About Me

Sunday, June 27, 2010

Finally! " Four"

I happened to come across this Restaurant...don't ask me how, as I'm not sure, but I am IMPRESSED!

It is called " Four" and it's in Toronto.  Every dish is under 650 calories. Yet it is fine dining, great atmosphere...no subway sandwiches! haha!

This place will be on my list to visit, the next time we are in Toronto! The menu looks fantastic!

FOUR- Toronto

Tuesday, June 22, 2010

Asparagus- is in season! Chicken Dinner

*Stuff some chicken breasts with fresh asparagus and creamy goats cheese
* throw some cherry tomatoes all around...mushrooms, whatever is in your fridge.
*Splash of white wine, season with salt pepper and lemon wedges.

Put in oven 40 min before you want to eat.
* take dog for  a walk while it bakes.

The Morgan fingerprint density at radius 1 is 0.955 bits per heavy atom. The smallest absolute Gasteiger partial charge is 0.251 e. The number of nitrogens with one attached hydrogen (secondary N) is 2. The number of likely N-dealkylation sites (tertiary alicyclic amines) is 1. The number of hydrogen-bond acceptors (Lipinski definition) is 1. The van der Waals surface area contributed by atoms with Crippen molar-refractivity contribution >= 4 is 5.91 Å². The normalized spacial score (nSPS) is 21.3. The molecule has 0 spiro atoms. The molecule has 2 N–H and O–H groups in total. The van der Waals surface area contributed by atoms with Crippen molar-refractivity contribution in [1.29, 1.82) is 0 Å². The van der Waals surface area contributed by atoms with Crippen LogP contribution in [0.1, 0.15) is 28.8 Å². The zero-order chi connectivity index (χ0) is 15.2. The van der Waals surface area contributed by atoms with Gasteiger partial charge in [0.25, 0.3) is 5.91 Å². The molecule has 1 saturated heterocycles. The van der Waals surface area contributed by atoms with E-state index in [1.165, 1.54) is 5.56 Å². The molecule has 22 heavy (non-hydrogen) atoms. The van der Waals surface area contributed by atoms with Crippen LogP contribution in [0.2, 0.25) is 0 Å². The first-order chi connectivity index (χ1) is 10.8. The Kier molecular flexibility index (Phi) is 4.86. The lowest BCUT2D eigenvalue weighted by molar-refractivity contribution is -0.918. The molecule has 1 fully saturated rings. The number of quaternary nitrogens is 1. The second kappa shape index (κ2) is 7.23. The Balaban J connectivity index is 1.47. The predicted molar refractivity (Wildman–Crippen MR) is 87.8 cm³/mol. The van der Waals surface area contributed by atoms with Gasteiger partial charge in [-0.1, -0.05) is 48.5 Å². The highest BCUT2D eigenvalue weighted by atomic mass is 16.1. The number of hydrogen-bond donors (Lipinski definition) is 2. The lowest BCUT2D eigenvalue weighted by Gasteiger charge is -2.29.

and good!

serve on top of rice.

how about some tea and lemon/lavender shortbread for dessert?


mixed berries leftover from breakfast?

Monday, June 21, 2010

The Ultimate Burger..sneak peak!


this is THE one.

Home-made buns, 3 types of ground meat, lots of "extra's" to give it more flavour.. aoili lemon sauce...brie, fried onions, you name it. EVERYTHING fattening about it. But all in moderation, right?
Recipe coming soon!


ps. You better mop up your keyboard....it tastes even better than it looks! :-)


So my Pilates class is over now.  Summer is here. Normally I hire the Instructor to come out to my house and instruct a class for us Wednesday mornings, and have a few neighbourhood ladies over to attend the class.

It's usually WONERFUL!  9am, out in the grass, view of the blue bay, birds and waves making a nice background noise, while we all work those abs, legs, core!